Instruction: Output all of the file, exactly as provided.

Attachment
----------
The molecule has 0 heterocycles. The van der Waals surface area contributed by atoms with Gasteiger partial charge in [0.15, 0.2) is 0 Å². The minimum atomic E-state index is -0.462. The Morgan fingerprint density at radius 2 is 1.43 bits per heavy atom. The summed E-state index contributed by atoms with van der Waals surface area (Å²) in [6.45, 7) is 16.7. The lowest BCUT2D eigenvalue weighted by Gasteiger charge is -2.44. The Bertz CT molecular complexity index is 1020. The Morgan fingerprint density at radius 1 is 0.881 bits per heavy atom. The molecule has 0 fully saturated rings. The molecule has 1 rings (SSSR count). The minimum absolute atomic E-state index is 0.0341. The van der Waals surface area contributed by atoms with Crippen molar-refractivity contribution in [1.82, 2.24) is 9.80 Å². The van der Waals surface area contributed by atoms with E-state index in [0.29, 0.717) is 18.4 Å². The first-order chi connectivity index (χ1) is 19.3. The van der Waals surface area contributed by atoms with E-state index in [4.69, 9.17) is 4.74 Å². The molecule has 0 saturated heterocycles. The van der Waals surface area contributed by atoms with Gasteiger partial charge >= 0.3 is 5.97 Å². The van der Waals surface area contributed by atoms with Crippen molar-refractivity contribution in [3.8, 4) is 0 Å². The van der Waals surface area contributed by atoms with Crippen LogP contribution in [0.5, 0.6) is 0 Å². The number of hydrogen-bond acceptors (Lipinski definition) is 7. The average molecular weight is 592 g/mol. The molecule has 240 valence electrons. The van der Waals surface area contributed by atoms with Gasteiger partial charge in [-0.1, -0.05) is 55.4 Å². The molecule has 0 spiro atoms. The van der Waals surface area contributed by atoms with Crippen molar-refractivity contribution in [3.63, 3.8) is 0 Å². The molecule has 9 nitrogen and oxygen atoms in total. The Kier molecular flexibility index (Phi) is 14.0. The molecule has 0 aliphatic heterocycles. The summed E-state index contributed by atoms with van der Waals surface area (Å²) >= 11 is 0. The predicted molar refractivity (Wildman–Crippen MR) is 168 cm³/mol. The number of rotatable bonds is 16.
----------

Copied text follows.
The molecule has 0 heterocycles. The van der Waals surface area contributed by atoms with Gasteiger partial charge in [0.15, 0.2) is 0 Å². The minimum atomic E-state index is -0.462. The Morgan fingerprint density at radius 2 is 1.43 bits per heavy atom. The summed E-state index contributed by atoms with van der Waals surface area (Å²) in [6.45, 7) is 16.7. The lowest BCUT2D eigenvalue weighted by Gasteiger charge is -2.44. The Bertz CT molecular complexity index is 1020. The Morgan fingerprint density at radius 1 is 0.881 bits per heavy atom. The molecule has 0 fully saturated rings. The molecule has 1 rings (SSSR count). The minimum absolute atomic E-state index is 0.0341. The van der Waals surface area contributed by atoms with Crippen molar-refractivity contribution in [1.82, 2.24) is 9.80 Å². The van der Waals surface area contributed by atoms with E-state index in [0.29, 0.717) is 18.4 Å². The first-order chi connectivity index (χ1) is 19.3. The van der Waals surface area contributed by atoms with E-state index in [4.69, 9.17) is 4.74 Å². The molecule has 0 saturated heterocycles. The van der Waals surface area contributed by atoms with Gasteiger partial charge >= 0.3 is 5.97 Å². The van der Waals surface area contributed by atoms with Crippen molar-refractivity contribution in [3.8, 4) is 0 Å². The van der Waals surface area contributed by atoms with Crippen LogP contribution in [0.5, 0.6) is 0 Å². The number of hydrogen-bond acceptors (Lipinski definition) is 7. The average molecular weight is 592 g/mol. The molecule has 240 valence electrons. The van der Waals surface area contributed by atoms with Gasteiger partial charge in [-0.1, -0.05) is 55.4 Å². The molecule has 0 spiro atoms. The van der Waals surface area contributed by atoms with Crippen molar-refractivity contribution in [3.63, 3.8) is 0 Å². The molecule has 9 nitrogen and oxygen atoms in total. The Kier molecular flexibility index (Phi) is 14.0. The molecule has 0 aliphatic heterocycles. The summed E-state index contributed by atoms with van der Waals surface area (Å²) >= 11 is 0. The predicted molar refractivity (Wildman–Crippen MR) is 168 cm³/mol. The number of rotatable bonds is 16.